“We often think of misfortune as some kind of punishment for past evil, a theme that runs through religious thought both East and West … How else to explain the sweet, innocent babies in the children’s cancer wards? If we are not to resort to blind, pitiless, purposeless chance, we need another explanation for the innocence of our victims. Perhaps they are great souls, meeting the huge necessity for innocent victims that our civilization has wrought. “I will go,” they say. “I am big enough. I am ready for this experience.””
“Evil is not only a response to the perception of separation, it is also its product. How do we deal with this implacable, malevolent Evil? Because force is the only language it understands, we are compelled to join it in force … Human beings have been committing horrors for thousands of years in the name of conquering evil. The identity of evil keeps changing—the Turks! the Infidels! the bankers! the French! the Jews! the bourgeoisie! the terrorists!—but that mindset remains the same. As does the solution: force. As does the result: more evil.”
Most of the quotes I have recently posted from Charles Eisenstein have shimmered for me to share with others, this one is more of a bookmark for myself.
“Here is another story from Book IV of the Liezi (translation Thomas Cleary):
Lung Shu said to the physician Wen Chi, “Your art is subtle. I have an ailment; can you cure it?”
The physician said, “I will do as you say, but first tell me about your symptoms.”
Lung Shu said, “I am not honored when the whole village praises me, nor am I ashamed when the whole country criticizes me. I look upon life as like death, and see wealth as like poverty. I view people as like pigs, and see myself as like others. At home I am as though at an inn, and I look upon my native village as like a foreign country. With these afflictions, rewards cannot encourage me, punishments cannot threaten me. I cannot be changed by flourishing or decline, gain or loss; I cannot be moved by sorrow or happiness. Thus I cannot serve the government, associate with friends, run my household, or control my servants. What sickness is this? Is there any way to cure it?”
The physician had Lung Shu stand with his back to the light while he looked into his chest. After a while he said, “Aha! I see your heart; it is empty! You are nearly a sage. Six of the apertures in your heart are open, one of them is closed. This may be why you think the wisdom of a sage is an ailment. It cannot be stopped by my shallow art.””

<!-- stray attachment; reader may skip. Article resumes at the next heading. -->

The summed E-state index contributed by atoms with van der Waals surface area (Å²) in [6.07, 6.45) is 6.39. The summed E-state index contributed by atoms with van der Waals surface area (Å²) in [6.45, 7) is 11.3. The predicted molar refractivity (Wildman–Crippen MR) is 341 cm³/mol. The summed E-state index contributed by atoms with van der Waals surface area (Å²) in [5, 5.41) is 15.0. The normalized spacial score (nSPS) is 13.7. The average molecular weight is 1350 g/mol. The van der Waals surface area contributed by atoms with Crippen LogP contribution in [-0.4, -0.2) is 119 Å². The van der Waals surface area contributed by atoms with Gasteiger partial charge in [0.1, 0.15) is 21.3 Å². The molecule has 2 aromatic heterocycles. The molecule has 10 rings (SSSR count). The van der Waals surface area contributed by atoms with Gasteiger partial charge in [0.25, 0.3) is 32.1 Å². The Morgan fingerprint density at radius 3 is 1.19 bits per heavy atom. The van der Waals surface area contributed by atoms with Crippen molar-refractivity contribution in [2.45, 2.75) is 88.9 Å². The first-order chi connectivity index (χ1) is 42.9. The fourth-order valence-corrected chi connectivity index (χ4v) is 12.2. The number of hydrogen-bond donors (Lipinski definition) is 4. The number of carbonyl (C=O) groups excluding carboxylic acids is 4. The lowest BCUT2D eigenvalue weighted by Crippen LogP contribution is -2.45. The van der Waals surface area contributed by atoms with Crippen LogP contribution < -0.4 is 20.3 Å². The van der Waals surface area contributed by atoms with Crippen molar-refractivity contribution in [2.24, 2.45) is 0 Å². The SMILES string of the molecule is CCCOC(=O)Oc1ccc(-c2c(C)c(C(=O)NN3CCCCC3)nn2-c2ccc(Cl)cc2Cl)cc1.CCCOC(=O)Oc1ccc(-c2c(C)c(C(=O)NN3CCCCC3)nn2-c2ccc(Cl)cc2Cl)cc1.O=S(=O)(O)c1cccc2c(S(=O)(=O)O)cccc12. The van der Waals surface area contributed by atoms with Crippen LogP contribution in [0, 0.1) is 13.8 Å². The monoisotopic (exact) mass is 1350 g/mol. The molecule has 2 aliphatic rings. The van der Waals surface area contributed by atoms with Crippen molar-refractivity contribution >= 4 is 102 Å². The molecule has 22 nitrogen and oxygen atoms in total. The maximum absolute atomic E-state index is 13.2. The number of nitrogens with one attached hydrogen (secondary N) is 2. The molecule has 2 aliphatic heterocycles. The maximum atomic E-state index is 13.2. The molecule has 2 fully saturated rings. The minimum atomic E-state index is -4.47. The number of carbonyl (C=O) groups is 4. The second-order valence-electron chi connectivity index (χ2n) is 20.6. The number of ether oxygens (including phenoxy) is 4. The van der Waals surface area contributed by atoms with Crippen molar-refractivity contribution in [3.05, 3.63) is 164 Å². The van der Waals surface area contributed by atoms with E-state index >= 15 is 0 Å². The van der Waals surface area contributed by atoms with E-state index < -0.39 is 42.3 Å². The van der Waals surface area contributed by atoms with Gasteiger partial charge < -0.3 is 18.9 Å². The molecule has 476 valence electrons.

… and I, after many years of wondering about my inability to experience happiness (even when I am “up”) directly (only through others), have recently begun moving not towards an answer but rather towards a wider question … realizing that I don’t seem to experience sadness (even when I way “down”) either …
“Wouldn’t it be nice if the problem were indeed the greed and wickedness of the dastardly individuals who hold the reins of power? The solution would be so simple then—simply remove those people from power, scour the world of evil. But that is just more of the same war against evil that has been with us ever since the first agricultural civilizations invented the concept of evil to begin with. More of the same will only bring more of the same. Surely the time has come for a deeper sort of revolution.
… Truly, to be an effective activist requires an equivalent inner activism.”
This post was written to bookmark and share an article titled Americas Artificial Heartland
It is almost an important article to read … almost because for me it resonated strongly with Robert Pirsig’s views on Quality (in Zen and the Art of Motorcycle Maintenance) and our blindness to it due to a ancient man-made division between what Pirsig calls classical (favoriting structure, logic, sciences, etc.) and romantic (favoriting integration, hollism, etc.) views. The article gives a stark example of this destructive living division in consciousness as it exists today in American society (and from there is spreading like an infection across the planet).
Ironically, the author himself seems to manifest this division. The article benefits from a substantial subject matter. It could have been more clear, concise and penetrating in more plain-spoken language. Instead it struggles to elegantly-twist in complex sentences, fancy wording and redundant poetics and undermining the power of its message.
As I read it I picked out some quotes but when I viewed them outside the whole context of the article they felt fragmented and lifeless. So no shortcuts on this one, if you want to know what its about it you are going to have to read it from start to end.
this came to me via Arthur